African Heritage Month celebrated

Throughout the month of February, a.k.a. African Heritage Month, St. John’s students have engaged in enlightening events that presented them with an opportunity to gain a better knowledge of African history.

An event that was one of the most educational was a visit to the New York Historical Society where students viewed an exhibit that explored how slavery and the slave trade contributed to making New York one of the wealthiest cities in the world.

“The exhibit was phenomenal,” said Damien Duchamp, the director of Campus Activities. “We had a turnout of about 22 students as well as eight administrators which was a surprise.”

An event entitled “The Anatomy of Prejudice” was another highlight of the first half of African Heritage Month. Jane Elliot, an anti-racism activist who developed the Blue Eyes/Brown Eyes exercise, which demonstrates the impact of discrimination, spoke to over 100 students.

“Students spoke with her for nearly an hour after she was finished with her presentation,” said Duchamp. “Getting students there is the problem, but those that attend always have a positive experience.”

Also held was the “2nd Annual Rosa Parks Day,” sponsored by the Kappa Alpha Psi Fraternity, which allowed students to reflect on the life and impact Parks had on the African-American community.

“We had about 50 participants,” said Patricia Ambroise, the co-chair of African Heritage Month. “It also stressed the importance of an education and to not be complacent with the label we have been given.”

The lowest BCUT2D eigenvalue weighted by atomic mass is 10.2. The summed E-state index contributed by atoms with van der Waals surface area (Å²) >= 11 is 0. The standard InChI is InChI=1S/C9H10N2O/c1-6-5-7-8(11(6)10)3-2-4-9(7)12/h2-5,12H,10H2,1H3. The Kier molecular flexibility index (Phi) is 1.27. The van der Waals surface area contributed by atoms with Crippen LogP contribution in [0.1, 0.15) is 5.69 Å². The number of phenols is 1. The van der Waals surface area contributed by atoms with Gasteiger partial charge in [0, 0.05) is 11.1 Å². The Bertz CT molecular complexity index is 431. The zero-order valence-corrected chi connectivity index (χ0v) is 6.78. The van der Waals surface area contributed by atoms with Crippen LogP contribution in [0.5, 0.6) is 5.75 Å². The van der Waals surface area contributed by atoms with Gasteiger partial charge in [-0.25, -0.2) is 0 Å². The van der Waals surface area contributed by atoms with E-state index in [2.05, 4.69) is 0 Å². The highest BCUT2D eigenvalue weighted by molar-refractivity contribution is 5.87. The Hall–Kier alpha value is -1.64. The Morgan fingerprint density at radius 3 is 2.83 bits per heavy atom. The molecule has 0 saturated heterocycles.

An important trend that has surfaced through all of these events is the variety of both the students attending and the events themselves.

“The events we’ve held so far have been better attended than I’ve seen since I was a freshman,” Ambroise said. “Additionally, the programs have been more diverse than I’ve ever seen.”

The importance of these events cannot be understated.

“Only through dialogue and interpretation do we learn, whether it be through a cultural or leadership program,” Duchamp said. “Cultural programs allow people to get out of their comfort zones.”

As the month of February comes to a close, there are still important events coming up such as 16th Annual Black and White Ball on Feb. 24, the conclusion of “Roots” on Feb. 27 and the Dr. Martin Luther King Jr. Commemorative Dinner on Feb 28, closing the month.

Despite the overall success the programs have enjoyed so far, Duchamp sees room for improvement in the future.

“We need to do a better job of getting other students to these programs,” he said. “By not attending, students are missing something very special.”